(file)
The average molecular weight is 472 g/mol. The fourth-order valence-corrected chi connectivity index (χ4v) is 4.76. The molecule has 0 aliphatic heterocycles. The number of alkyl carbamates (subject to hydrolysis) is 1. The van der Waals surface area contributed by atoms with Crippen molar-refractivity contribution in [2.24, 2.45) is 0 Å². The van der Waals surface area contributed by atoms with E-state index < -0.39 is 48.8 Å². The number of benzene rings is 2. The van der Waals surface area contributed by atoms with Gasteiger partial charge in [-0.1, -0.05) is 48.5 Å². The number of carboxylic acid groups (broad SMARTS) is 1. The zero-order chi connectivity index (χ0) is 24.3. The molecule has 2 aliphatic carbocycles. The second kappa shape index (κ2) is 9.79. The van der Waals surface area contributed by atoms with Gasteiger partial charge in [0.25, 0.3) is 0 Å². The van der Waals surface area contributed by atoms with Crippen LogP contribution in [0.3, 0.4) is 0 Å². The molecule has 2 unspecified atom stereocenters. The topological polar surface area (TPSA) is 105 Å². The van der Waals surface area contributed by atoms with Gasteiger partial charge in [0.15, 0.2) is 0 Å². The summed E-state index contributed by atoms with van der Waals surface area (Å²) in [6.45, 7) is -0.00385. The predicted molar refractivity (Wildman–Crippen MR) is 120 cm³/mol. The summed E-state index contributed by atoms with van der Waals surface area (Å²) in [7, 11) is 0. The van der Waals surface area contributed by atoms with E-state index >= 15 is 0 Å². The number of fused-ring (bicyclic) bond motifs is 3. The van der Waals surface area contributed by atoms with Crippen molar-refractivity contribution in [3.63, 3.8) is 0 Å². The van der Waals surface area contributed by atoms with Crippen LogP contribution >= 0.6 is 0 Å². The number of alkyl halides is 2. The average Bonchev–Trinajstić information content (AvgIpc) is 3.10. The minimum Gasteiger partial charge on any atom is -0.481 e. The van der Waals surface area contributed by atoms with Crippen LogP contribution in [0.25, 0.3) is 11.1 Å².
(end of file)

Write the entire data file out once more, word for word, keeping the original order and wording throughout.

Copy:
The average molecular weight is 472 g/mol. The fourth-order valence-corrected chi connectivity index (χ4v) is 4.76. The molecule has 0 aliphatic heterocycles. The number of alkyl carbamates (subject to hydrolysis) is 1. The van der Waals surface area contributed by atoms with Crippen molar-refractivity contribution in [2.24, 2.45) is 0 Å². The van der Waals surface area contributed by atoms with E-state index < -0.39 is 48.8 Å². The number of benzene rings is 2. The van der Waals surface area contributed by atoms with Gasteiger partial charge in [-0.1, -0.05) is 48.5 Å². The number of carboxylic acid groups (broad SMARTS) is 1. The zero-order chi connectivity index (χ0) is 24.3. The molecule has 2 aliphatic carbocycles. The second kappa shape index (κ2) is 9.79. The van der Waals surface area contributed by atoms with Gasteiger partial charge in [0.25, 0.3) is 0 Å². The van der Waals surface area contributed by atoms with Crippen LogP contribution in [0.3, 0.4) is 0 Å². The molecule has 2 unspecified atom stereocenters. The topological polar surface area (TPSA) is 105 Å². The van der Waals surface area contributed by atoms with Gasteiger partial charge in [0.15, 0.2) is 0 Å². The summed E-state index contributed by atoms with van der Waals surface area (Å²) in [6.45, 7) is -0.00385. The predicted molar refractivity (Wildman–Crippen MR) is 120 cm³/mol. The summed E-state index contributed by atoms with van der Waals surface area (Å²) in [7, 11) is 0. The van der Waals surface area contributed by atoms with E-state index >= 15 is 0 Å². The number of fused-ring (bicyclic) bond motifs is 3. The van der Waals surface area contributed by atoms with Crippen molar-refractivity contribution in [3.63, 3.8) is 0 Å². The van der Waals surface area contributed by atoms with Crippen LogP contribution >= 0.6 is 0 Å². The number of alkyl halides is 2. The average Bonchev–Trinajstić information content (AvgIpc) is 3.10. The minimum Gasteiger partial charge on any atom is -0.481 e. The van der Waals surface area contributed by atoms with Crippen LogP contribution in [0.25, 0.3) is 11.1 Å².